Trading in the stock market can be both lucrative and devastating. This kind of investment is different from proactive investments, like house flipping, where you buy a rundown house, fix it up, and resell it for a much higher price. There you have control over your investment – the amount of effort and labor you put in improves your chances of selling for a profit.
But, buying and selling stocks is usually very non-proactive where you simply wait for prices to rise before selling for a profit. It seems like gambling, but the difference is, you can do research on the market environment and potential company you’re about to invest in so you can make an educated prediction on whether its stock prices will rise or fall.
Here are four more ways that can help you choose profitable stocks:
1. Invest in companies making money.
Most new investors go into stock market trading thinking they can pick a random startup, buy some stocks, and wait to see if prices rise or fall. This makes it more like gambling and less like investing.
If you want to lower your chances of buying bad stocks (and save money), you should choose a company whose market you can understand, and carefully check the company’s financial history to see if they’re on the way up or down. Don’t rely on weird statistics, like random spikes in prices, but base your insights on gradual increases in stock prices and company revenue.
Even if you can’t tell from a company’s financial records whether it’s going to prosper, understanding the company’s market allows you to predict the upcoming overall environment, like if you’re well-versed in the augmented reality field and foresaw the huge boom Pokemon Go would bring for all augmented reality startups. Or if you’re more knowledgeable about mineral resources, you could try investing in new mining operations.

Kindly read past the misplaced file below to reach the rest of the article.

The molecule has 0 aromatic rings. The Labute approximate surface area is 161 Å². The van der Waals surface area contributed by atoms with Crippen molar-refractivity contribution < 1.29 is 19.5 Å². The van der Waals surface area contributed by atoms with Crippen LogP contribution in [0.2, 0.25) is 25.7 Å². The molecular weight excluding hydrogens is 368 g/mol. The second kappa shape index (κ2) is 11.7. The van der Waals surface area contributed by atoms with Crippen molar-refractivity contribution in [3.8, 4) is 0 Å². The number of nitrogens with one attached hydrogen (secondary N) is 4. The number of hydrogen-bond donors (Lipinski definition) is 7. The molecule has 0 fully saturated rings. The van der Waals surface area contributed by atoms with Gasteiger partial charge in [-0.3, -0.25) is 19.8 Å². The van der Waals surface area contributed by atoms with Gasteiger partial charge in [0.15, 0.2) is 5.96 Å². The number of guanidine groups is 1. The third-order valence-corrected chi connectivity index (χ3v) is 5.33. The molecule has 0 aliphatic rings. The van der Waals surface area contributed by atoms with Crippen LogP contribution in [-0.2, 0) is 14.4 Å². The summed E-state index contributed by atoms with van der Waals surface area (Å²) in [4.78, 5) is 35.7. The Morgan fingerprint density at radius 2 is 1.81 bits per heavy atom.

2. Try to choose leaders instead of companies.
The most successful businessmen made their lucrative mark by thinking differently. For example, Jeff Bezos of Amazon introduced predictive analytics where he theorized that studying an individual buyer’s purchase history would provide better insight on which products to recommend to him.
Most stock market investors will focus on the company – think outside the box and focus on the people behind the company. Like seeing the forest for the trees, even if a company’s financial history looks bad, if a renowned guru just joined their team, you can expect great things in the future for that company and it would be wise to buy those stocks while they’re low.
3. Are there any competitors?
You found a new startup with over 1000 employees and approved loan applications for the construction of a fairly sized factory. Sounds great, right? Then you find out it’s planning on manufacturing cherry, vanilla, and fruit-flavored sodas. Turn away. Even if a particular company seems solid with ample financial backing and a large employee team, you should think twice before investing in it if its market has a lot of competitors.
The soda market is huge, with the top brands already saturating the market with their different-flavored products. Unless this new startup is offering something radical, like glow-in-the-dark beverages, it will be a challenge for it to survive among the other established companies who are selling the same exact products.
4. Pay attention to the weather!
Buy stocks when it’s raining and sell them when it’s sunny. Why? Researchers found that people’s planning behavior is affected by the weather and temperature. In particular, they found that people buy less when it’s raining and buy more when it’s sunny – they found this leads to stocks underperforming when it’s drizzling and performing better when the sun is shining.
Of course, the weather’s effects on the stock market aren’t massive, but if you’re planning to invest in an iffy startup, why not buy their stocks on a rainy day when chances are their prices are lower. This means less risk for you because if you decide to sell your shares, you just need to wait for a nice sunny day when their prices are likely to rise (even if just a little).
Investing in the stock market can be like gambling, but if you follow these tips you’ll lessen your risk of buying bad stocks.
Featured photo credit: Olu Eletu via images.unsplash.com